Professor Griffith and Bakich
12 September 2011
In his book, Beyond Fundamentalism, Reza Aslan makes a point to express his opinion on globalization and it becomes a theme of the book. In fact, his opinion surfaces, in a more conservative form before the book even begins. In the introduction Aslan says, “Globalization has radically altered the way people define themselves, both individually and as a collective” (Reza 10). Even though this brief statement does not give a direct suggestion to whether his feelings are positive or negative, readers can be sure that he has strong feelings one way or the other about the issue. However, a quick two paragraphs later he expresses his true feelings with the statement, “…with the precipitous rise of globalization and steady decline of secular nationalism…which now threatens to plunge the globe into a century of cosmic war…” (Reza 10-11). Aslan goes on to develop a convincing argument as to why globalization is not the way of the future.
The first question the reader might ask themselves is “Is globalization a real issue that is affecting our current society?” Aslan has modified a definition of globalization set forth by Roland Robertson, “a concept that refers both to the compression of the world and the intensification of consciousness of the world as a whole” (Reza 19). After finding a few definitions, along with Aslan’s definition, readers might decide that globalization is a real issue in our modern society. For that reason readers may feel that it is one of the most important themes of his book. Not only does it affect us now, but in the future it will most likely play an even bigger role in our lives. This statement also uses the term “us”, which is used broadly to mean the entire human race while spanning every religion and background.
Aslan starts off his opinions by saying that globalization is nothing new. In fact, he believes that it first started when people began to migrate out of Africa. This logic seems a little extreme because at the time, when Africans may have been taking part in such actions, the Earth was not as populated. In order for globalization to take place there must first be very distinct nations, which at this point in time were likely not quite fully developed.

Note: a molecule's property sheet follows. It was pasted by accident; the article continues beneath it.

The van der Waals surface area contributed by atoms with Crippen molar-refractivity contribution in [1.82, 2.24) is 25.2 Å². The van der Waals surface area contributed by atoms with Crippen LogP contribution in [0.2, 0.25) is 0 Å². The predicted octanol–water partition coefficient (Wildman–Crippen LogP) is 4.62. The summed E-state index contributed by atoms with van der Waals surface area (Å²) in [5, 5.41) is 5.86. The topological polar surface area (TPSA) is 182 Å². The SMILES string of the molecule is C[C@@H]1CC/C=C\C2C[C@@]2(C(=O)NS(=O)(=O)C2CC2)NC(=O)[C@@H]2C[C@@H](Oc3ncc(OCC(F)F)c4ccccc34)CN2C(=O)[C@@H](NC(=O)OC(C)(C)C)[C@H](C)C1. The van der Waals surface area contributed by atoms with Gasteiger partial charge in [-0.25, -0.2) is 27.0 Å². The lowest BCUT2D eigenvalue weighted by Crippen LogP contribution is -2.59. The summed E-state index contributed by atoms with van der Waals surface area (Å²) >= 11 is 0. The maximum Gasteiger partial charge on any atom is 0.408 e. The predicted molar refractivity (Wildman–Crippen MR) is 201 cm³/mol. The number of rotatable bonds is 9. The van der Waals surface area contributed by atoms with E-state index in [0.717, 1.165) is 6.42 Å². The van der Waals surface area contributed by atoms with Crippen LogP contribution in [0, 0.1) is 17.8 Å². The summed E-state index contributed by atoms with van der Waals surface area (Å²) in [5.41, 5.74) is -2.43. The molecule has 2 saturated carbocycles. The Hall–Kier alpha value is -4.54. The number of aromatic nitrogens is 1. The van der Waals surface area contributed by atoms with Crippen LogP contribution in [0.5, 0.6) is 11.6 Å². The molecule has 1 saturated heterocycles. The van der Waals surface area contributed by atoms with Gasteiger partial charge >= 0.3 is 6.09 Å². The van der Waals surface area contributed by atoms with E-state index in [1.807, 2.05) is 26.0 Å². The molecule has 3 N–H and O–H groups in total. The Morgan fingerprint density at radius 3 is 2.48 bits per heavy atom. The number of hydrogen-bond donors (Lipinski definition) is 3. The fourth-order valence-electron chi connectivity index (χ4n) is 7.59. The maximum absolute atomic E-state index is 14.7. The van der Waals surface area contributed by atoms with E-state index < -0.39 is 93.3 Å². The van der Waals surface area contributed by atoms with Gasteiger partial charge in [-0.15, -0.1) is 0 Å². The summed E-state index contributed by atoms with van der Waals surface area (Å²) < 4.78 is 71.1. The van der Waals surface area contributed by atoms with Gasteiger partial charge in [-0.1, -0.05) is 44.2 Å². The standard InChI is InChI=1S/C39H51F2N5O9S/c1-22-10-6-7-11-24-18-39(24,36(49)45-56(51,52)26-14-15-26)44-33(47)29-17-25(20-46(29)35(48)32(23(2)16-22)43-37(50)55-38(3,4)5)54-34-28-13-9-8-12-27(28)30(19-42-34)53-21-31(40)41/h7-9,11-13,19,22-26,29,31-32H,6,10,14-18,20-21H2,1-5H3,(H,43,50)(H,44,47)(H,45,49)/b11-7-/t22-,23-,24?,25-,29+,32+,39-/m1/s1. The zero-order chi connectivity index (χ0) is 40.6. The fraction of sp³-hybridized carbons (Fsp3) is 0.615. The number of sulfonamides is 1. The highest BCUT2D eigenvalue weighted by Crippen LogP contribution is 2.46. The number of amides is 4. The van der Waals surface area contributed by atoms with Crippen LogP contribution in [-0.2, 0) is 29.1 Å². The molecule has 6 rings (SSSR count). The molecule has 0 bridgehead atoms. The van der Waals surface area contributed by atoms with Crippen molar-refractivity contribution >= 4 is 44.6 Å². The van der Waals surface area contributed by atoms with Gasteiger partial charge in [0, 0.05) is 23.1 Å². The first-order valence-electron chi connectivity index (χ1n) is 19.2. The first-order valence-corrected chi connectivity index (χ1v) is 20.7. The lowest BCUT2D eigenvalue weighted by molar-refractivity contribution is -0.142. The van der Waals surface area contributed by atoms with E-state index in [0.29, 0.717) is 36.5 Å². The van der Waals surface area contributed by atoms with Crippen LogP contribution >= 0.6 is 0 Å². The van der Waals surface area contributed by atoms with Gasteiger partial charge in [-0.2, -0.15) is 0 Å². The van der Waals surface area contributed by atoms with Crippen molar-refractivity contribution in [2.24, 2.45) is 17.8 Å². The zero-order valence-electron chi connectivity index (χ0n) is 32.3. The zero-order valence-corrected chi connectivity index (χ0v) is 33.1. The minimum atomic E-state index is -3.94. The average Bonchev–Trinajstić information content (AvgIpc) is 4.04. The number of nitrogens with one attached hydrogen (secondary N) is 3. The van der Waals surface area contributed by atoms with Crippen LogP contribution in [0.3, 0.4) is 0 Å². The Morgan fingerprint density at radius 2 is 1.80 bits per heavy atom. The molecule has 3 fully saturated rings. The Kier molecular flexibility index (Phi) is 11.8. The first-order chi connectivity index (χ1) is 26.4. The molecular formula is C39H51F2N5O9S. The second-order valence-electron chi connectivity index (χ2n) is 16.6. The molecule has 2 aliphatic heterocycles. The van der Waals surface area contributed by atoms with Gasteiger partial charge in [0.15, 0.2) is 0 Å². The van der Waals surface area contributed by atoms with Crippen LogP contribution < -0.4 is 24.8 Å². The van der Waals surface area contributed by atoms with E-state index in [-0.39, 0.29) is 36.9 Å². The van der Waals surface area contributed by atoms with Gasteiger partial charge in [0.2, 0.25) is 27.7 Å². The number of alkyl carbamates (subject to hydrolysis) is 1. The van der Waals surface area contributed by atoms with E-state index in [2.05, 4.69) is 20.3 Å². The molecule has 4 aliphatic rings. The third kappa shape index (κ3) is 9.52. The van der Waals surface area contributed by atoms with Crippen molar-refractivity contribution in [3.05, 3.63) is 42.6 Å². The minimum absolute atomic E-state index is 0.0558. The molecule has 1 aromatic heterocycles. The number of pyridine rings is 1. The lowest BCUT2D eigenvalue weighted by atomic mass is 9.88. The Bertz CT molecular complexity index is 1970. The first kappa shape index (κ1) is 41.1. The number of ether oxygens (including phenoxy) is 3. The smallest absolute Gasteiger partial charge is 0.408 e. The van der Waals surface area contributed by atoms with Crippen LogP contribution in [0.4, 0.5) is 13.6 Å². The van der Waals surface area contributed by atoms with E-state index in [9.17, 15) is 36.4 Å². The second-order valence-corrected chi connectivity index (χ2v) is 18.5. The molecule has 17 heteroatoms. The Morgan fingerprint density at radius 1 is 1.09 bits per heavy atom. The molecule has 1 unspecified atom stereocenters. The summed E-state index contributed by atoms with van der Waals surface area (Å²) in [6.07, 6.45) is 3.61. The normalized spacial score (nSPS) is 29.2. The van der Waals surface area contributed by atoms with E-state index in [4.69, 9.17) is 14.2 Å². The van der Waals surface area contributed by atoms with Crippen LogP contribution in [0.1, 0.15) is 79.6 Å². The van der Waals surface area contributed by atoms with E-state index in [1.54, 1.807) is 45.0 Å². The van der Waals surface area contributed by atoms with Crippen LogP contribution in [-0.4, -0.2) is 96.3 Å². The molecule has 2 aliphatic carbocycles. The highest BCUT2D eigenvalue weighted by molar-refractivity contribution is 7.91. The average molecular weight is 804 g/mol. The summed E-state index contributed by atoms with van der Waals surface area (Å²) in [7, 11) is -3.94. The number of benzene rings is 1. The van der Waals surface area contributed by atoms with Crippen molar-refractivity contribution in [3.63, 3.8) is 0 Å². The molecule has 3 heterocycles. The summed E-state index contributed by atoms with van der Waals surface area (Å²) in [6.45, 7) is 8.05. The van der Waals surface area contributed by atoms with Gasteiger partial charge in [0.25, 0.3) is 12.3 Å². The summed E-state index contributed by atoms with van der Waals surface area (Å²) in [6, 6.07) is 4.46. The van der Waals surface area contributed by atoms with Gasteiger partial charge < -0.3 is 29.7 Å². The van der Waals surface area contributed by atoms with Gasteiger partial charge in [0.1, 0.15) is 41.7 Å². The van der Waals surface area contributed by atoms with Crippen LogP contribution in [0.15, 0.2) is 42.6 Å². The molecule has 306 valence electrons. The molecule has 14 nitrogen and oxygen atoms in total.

Aslan’s next statement, “The age of empires was in some ways the height of globalization; the Romans, Byzantines, Persians, and Mongols were able to cross-pollinate their trade, communication, and cultures across vast distances with fluidity and ease”(Reza 18). While this seems like the ideal vision of globalization, there are some weak spots in this theory. While the empires themselves are demonstrating the very characteristics of globalization, the world outside of the empire makes it difficult to call the entire world globalized. The whole basis of globalization is global cooperation; in the age of the empires there was cooperation within the empire but a disconnected feeling from other nations. There was hatred and dislike for the empires, not to mention the internal dissent. When the empire was established it was done mostly by force,not consent. Therefore, the internal melting pot was a more forced thing, which contradicts the definition that globalization is a consensual agreement among bodies.